The nuclei of ordinary hydrogen atoms contain only a single proton. If a neutron is added, the hydrogen becomes deuterium. In principle, molecules that contain deuterium in place of hydrogen atoms are chemically identical. However, there can be significant differences.
Thus “heavy water”, water with molecules that contain deuterium in place of hydrogen, is toxic because it disrupts highly sensitive biochemical processes in the body and leads to metabolic failure. As researchers report in the journal Angewandte Chemie, when the hydrogen atoms of pyridine are replaced with deuterium, it adopts a crystalline form that can only be achieved under high pressure with “normal” pyridine. Perhaps the minimal differences responsible for this type of effect can be implemented to improve the spectrum of properties available to pharmaceutical agents.
Pyridine is a six-membered ring with five carbon atoms and one nitrogen atom. The carbon atoms are each attached to one hydrogen atom. These can be replaced with deuterium. Researchers led by Roland Boese at the University of Duisburg–Essen have discovered that deuterated pyridine crystallizes at about –85 °C with a different crystal structure than that usually adopted by pyridine. In parallel, British researchers working with Simon Parsons determined that non-deuterated pyridine also adopts this structure under high pressure, because it occupies a smaller volume than pyridine’s usual structure.
The replacement of hydrogen by deuterium clearly changes the strength of interactions between individual groups of atoms in neighboring molecules, making other arrangements more energetically favorable. Such interactions between groups of atoms also play an important role in pharmaceuticals, such as when a drug is meant to fit into the binding cavity of an enzyme. Subtle changes can result in significant changes in a drug’s activity. This is why Boese and his team are interested in deuterated pyridine: pyridine is an important starting material for pharmaceuticals, and its basic framework is found in many medications. Boese thinks it likely that deuteration will allow for the development of drug variants that are more specific or have fewer side effects than their conventional precursors.
Author: Roland Boese, Universität Duisburg-Essen (Germany), http://www.structchem.uni-duisburg-essen.de/Dateien/Mitarbeiter/Boese/FR_Boese_en.htm
Title: Isotopic Polymorphism in Pyridine
Angewandte Chemie International Edition 2009, 48, No. 4, 755–757, doi: 10.1002/anie.200803589
Roland Boese | Angewandte Chemie
A Map of the Cell’s Power Station
18.08.2017 | Albert-Ludwigs-Universität Freiburg im Breisgau
On the way to developing a new active ingredient against chronic infections
18.08.2017 | Deutsches Zentrum für Infektionsforschung
Whether you call it effervescent, fizzy, or sparkling, carbonated water is making a comeback as a beverage. Aside from quenching thirst, researchers at the University of Illinois at Urbana-Champaign have discovered a new use for these "bubbly" concoctions that will have major impact on the manufacturer of the world's thinnest, flattest, and one most useful materials -- graphene.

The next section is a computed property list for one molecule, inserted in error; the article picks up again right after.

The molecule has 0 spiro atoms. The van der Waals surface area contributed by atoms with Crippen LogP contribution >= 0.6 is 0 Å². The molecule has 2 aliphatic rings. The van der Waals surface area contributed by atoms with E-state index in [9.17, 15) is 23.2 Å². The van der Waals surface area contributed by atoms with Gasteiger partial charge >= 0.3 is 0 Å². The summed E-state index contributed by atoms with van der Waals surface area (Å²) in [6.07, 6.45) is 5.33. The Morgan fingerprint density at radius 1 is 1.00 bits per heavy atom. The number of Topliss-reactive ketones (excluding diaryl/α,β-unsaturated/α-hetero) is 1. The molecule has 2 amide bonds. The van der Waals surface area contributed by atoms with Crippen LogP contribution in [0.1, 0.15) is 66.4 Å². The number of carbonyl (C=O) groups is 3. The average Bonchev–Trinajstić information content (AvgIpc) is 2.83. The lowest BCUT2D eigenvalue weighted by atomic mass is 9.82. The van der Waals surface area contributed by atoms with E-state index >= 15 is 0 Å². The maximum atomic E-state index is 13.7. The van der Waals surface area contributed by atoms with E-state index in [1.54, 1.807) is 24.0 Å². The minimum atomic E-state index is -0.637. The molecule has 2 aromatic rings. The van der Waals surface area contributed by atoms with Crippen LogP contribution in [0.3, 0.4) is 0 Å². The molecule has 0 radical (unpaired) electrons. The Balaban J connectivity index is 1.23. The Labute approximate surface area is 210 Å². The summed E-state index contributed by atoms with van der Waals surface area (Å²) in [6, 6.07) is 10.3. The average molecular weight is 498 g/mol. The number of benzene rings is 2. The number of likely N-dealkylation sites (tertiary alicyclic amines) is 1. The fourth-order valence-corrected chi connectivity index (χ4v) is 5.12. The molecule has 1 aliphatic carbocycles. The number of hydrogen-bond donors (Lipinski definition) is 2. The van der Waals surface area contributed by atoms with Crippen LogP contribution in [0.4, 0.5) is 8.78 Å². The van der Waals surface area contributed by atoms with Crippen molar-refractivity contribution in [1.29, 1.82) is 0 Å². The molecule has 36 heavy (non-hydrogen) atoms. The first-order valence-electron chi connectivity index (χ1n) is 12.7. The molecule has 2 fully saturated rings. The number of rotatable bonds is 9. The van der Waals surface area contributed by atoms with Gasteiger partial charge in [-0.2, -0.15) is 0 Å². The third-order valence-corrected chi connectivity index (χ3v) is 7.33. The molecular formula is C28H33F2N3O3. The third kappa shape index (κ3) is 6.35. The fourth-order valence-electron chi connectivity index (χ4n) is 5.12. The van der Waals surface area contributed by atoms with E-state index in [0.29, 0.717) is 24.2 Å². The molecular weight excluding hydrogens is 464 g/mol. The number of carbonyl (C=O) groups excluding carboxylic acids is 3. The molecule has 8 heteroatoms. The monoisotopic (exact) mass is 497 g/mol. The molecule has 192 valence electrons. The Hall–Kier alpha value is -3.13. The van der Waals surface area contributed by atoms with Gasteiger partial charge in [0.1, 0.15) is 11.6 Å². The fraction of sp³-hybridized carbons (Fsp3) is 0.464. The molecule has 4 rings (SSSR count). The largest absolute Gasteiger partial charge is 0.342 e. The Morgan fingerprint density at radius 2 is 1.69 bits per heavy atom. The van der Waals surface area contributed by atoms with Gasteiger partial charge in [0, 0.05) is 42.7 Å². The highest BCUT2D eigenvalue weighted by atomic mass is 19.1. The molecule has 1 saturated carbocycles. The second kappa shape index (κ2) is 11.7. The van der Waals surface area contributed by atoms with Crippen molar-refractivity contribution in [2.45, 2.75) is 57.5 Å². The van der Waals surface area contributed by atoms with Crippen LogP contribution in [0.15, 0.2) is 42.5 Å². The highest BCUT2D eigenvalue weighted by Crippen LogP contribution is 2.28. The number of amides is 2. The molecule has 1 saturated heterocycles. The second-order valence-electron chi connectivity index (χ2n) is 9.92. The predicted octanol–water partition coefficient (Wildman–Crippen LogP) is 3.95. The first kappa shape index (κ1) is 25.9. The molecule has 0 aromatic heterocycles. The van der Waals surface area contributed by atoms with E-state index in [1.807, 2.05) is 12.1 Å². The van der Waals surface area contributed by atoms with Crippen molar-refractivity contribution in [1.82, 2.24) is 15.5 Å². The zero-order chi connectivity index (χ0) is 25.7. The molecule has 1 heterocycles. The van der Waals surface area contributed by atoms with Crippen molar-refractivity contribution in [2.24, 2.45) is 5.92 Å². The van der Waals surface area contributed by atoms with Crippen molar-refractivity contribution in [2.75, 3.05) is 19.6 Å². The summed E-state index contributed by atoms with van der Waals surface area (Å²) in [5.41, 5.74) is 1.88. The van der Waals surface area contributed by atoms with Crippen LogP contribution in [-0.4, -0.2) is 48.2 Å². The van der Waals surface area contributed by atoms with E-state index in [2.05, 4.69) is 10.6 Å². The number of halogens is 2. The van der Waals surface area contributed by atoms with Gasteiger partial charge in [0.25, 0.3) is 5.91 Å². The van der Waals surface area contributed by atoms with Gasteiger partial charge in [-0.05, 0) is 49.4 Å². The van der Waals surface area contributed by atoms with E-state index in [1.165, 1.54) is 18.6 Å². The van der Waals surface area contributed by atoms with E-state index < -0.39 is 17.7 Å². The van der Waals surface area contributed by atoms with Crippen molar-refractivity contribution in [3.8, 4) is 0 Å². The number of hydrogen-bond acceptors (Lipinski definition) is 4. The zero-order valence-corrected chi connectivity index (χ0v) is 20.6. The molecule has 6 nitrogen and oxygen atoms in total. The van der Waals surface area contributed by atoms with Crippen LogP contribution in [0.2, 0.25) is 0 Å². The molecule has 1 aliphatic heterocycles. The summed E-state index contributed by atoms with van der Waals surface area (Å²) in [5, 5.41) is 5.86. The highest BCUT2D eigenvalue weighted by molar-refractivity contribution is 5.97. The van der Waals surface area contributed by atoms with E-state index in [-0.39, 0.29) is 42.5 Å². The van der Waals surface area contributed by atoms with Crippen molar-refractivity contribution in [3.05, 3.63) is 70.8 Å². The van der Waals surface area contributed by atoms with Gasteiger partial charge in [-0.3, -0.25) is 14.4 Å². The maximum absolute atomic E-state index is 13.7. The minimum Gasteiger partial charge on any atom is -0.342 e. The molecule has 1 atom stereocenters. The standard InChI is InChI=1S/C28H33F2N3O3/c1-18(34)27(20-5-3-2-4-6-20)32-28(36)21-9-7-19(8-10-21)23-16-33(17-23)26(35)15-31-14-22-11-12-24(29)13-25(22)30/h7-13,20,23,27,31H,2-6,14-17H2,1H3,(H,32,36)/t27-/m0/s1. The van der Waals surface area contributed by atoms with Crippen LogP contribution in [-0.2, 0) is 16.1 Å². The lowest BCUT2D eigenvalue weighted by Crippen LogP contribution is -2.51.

As graphene's popularity grows as an advanced "wonder" material, the speed and quality at which it can be manufactured will be paramount. With that in mind,...
Physicists at the University of Bonn have managed to create optical hollows and more complex patterns into which the light of a Bose-Einstein condensate flows. The creation of such highly low-loss structures for light is a prerequisite for complex light circuits, such as for quantum information processing for a new generation of computers. The researchers are now presenting their results in the journal Nature Photonics.
Light particles (photons) occur as tiny, indivisible portions. Many thousands of these light portions can be merged to form a single super-photon if they are...
For the first time, scientists have shown that circular RNA is linked to brain function. When a RNA molecule called Cdr1as was deleted from the genome of mice, the animals had problems filtering out unnecessary information – like patients suffering from neuropsychiatric disorders.
While hundreds of circular RNAs (circRNAs) are abundant in mammalian brains, one big question has remained unanswered: What are they actually good for? In the...
An experimental small satellite has successfully collected and delivered data on a key measurement for predicting changes in Earth's climate.
The Radiometer Assessment using Vertically Aligned Nanotubes (RAVAN) CubeSat was launched into low-Earth orbit on Nov. 11, 2016, in order to test new...
A study led by scientists of the Max Planck Institute for the Structure and Dynamics of Matter (MPSD) at the Center for Free-Electron Laser Science in Hamburg presents evidence of the coexistence of superconductivity and “charge-density-waves” in compounds of the poorly-studied family of bismuthates. This observation opens up new perspectives for a deeper understanding of the phenomenon of high-temperature superconductivity, a topic which is at the core of condensed matter research since more than 30 years. The paper by Nicoletti et al has been published in the PNAS.
Since the beginning of the 20th century, superconductivity had been observed in some metals at temperatures only a few degrees above the absolute zero (minus...
16.08.2017 | Event News
04.08.2017 | Event News
26.07.2017 | Event News
18.08.2017 | Life Sciences
18.08.2017 | Physics and Astronomy
18.08.2017 | Materials Sciences